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How to Use Analytics to Improve Readmission Rates

October 29, 2014 by Asha Saxena

analytics

Analytics can give your hospital an in-depth look into what things are (and aren’t) working and allow you the opportunity to take action and fill holes in your patient care program. As a result of gathering and analyzing data for your facility, you can lower readmission rates and save your hospital from financial penalties and harmful press.[read more]

Preparing for a HIPAA Audit and Avoiding Disaster [INFOGRAPHIC]

October 29, 2014 by Christina Thielst

HIPAA audit preparation

I haven't posted an infographic in a while; I like this one because it combines two of my favorite interest areas: health IT and preparing for disasters (or in this case avoiding one). Check out these five elements for an effective HIPAA audit prep program.[read more]

Why You Should Be More Afraid of the Flu Than Ebola

October 29, 2014 by Brad Wright

fear the flu? / shutterstock

Instead of offering yet another post that says “Stop worrying about Ebola,” I want to write one that reframes the discussion much like the way Amazon.com sells complementary goods: “Customers who bought this item also bought this other item." So: If you’re scared of catching Ebola, you should be even more scared of catching the flu.[read more]

Should You Give Up on ACOs?

October 30, 2014 by Abby Norman

ACOs

Some healthcare organizations are finding that while ACOs might be remarkable in theory, they are really a struggle to put into practice. There comes a time when the risk/benefit profile may suggest that the time isn’t right for ACO adoption – but how can healthcare systems evaluate if that’s true for them?[read more]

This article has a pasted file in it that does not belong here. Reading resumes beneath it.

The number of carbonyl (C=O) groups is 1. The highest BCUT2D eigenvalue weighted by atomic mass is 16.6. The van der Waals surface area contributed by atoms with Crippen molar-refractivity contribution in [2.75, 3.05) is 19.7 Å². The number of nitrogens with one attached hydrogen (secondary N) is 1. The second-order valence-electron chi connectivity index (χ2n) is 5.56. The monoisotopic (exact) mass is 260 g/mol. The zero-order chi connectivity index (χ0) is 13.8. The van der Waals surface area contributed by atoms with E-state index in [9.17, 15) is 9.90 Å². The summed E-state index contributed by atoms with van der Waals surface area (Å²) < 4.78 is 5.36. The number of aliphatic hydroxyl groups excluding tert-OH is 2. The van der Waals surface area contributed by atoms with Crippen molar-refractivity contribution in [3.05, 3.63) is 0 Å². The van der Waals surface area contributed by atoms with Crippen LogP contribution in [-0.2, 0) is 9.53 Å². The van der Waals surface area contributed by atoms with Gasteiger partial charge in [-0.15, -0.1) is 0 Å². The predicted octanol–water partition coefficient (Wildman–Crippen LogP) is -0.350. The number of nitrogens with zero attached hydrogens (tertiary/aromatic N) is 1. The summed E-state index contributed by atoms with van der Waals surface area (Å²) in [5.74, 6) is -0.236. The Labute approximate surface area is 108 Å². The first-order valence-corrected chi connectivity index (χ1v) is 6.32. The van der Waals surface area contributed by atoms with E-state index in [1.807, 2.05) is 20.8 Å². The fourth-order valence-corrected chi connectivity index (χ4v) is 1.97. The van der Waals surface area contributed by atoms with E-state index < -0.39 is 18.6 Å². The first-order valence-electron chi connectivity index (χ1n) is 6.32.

Massachusetts Insurance Companies Reveal Health-Cost Calculators

October 30, 2014 by Jeanne Pinder

Massachusetts / shutterstock

Massachusetts is live with its effort to reveal health care prices. This is important not just because health cost transparency is one of our favorite issues; it’s also important because knowing what things cost is a factor in how people choose treatment and what they pay for their health insurance and for their treatments.[read more]

The Public Physician: @Doctor_V guest on #hcsmca

October 29, 2014 by Colleen Young

The Public Physician

33 Charts was one of the first blogs I followed and Dr. Bryan Vartabedian (@Doctor_V) one of the first people I followed on Twitter. On Wednesday, October 29 at 9pm ET, Bryan will join #hcsmca to talk about the public physician and his new e-book, The Public Physician.[read more]

The Importance of Time in Orthopedic Patient Payment Collections

October 29, 2014 by Andy Salmen

When it comes to collecting payments for orthopedic services rendered, time is the enemy. As time passes, the likelihood for reimbursement decreases. What can a practice do to ensure the collection of payments? One solution that will increase the likelihood of being reimbursed is upfront collection of payments.[read more]

Governors Mandate Ebola Quarantine

October 28, 2014 by Michael Kirsch

Chris Christie